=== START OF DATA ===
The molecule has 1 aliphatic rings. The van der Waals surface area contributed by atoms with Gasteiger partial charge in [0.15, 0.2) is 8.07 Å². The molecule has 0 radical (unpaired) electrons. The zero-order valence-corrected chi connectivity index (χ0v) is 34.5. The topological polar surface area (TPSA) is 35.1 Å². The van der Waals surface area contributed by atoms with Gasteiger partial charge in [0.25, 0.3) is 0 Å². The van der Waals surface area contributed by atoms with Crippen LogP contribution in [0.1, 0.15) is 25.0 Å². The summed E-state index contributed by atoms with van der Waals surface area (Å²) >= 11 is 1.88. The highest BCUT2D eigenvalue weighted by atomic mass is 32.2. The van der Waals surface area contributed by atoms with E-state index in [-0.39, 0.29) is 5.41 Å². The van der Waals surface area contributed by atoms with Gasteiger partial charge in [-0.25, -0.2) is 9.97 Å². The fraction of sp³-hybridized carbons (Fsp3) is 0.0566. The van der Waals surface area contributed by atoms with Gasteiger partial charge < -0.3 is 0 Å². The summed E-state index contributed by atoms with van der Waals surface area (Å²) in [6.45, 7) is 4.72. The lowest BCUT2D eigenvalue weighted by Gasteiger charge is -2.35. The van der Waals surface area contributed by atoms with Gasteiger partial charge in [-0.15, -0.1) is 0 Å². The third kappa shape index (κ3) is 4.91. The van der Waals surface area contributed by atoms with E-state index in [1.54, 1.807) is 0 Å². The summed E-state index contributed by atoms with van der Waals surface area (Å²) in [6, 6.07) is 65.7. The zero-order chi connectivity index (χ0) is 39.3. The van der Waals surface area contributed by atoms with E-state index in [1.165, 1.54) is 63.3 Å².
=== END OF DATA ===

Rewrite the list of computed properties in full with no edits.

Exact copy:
The molecule has 1 aliphatic rings. The van der Waals surface area contributed by atoms with Gasteiger partial charge in [0.15, 0.2) is 8.07 Å². The molecule has 0 radical (unpaired) electrons. The zero-order valence-corrected chi connectivity index (χ0v) is 34.5. The topological polar surface area (TPSA) is 35.1 Å². The van der Waals surface area contributed by atoms with Gasteiger partial charge in [0.25, 0.3) is 0 Å². The van der Waals surface area contributed by atoms with Crippen LogP contribution in [0.1, 0.15) is 25.0 Å². The summed E-state index contributed by atoms with van der Waals surface area (Å²) >= 11 is 1.88. The highest BCUT2D eigenvalue weighted by atomic mass is 32.2. The van der Waals surface area contributed by atoms with E-state index in [-0.39, 0.29) is 5.41 Å². The van der Waals surface area contributed by atoms with Gasteiger partial charge in [-0.25, -0.2) is 9.97 Å². The fraction of sp³-hybridized carbons (Fsp3) is 0.0566. The van der Waals surface area contributed by atoms with Gasteiger partial charge < -0.3 is 0 Å². The summed E-state index contributed by atoms with van der Waals surface area (Å²) in [6.45, 7) is 4.72. The lowest BCUT2D eigenvalue weighted by Gasteiger charge is -2.35. The van der Waals surface area contributed by atoms with Gasteiger partial charge in [-0.15, -0.1) is 0 Å². The third kappa shape index (κ3) is 4.91. The van der Waals surface area contributed by atoms with E-state index in [1.54, 1.807) is 0 Å². The summed E-state index contributed by atoms with van der Waals surface area (Å²) in [6, 6.07) is 65.7. The zero-order chi connectivity index (χ0) is 39.3. The van der Waals surface area contributed by atoms with E-state index in [1.165, 1.54) is 63.3 Å².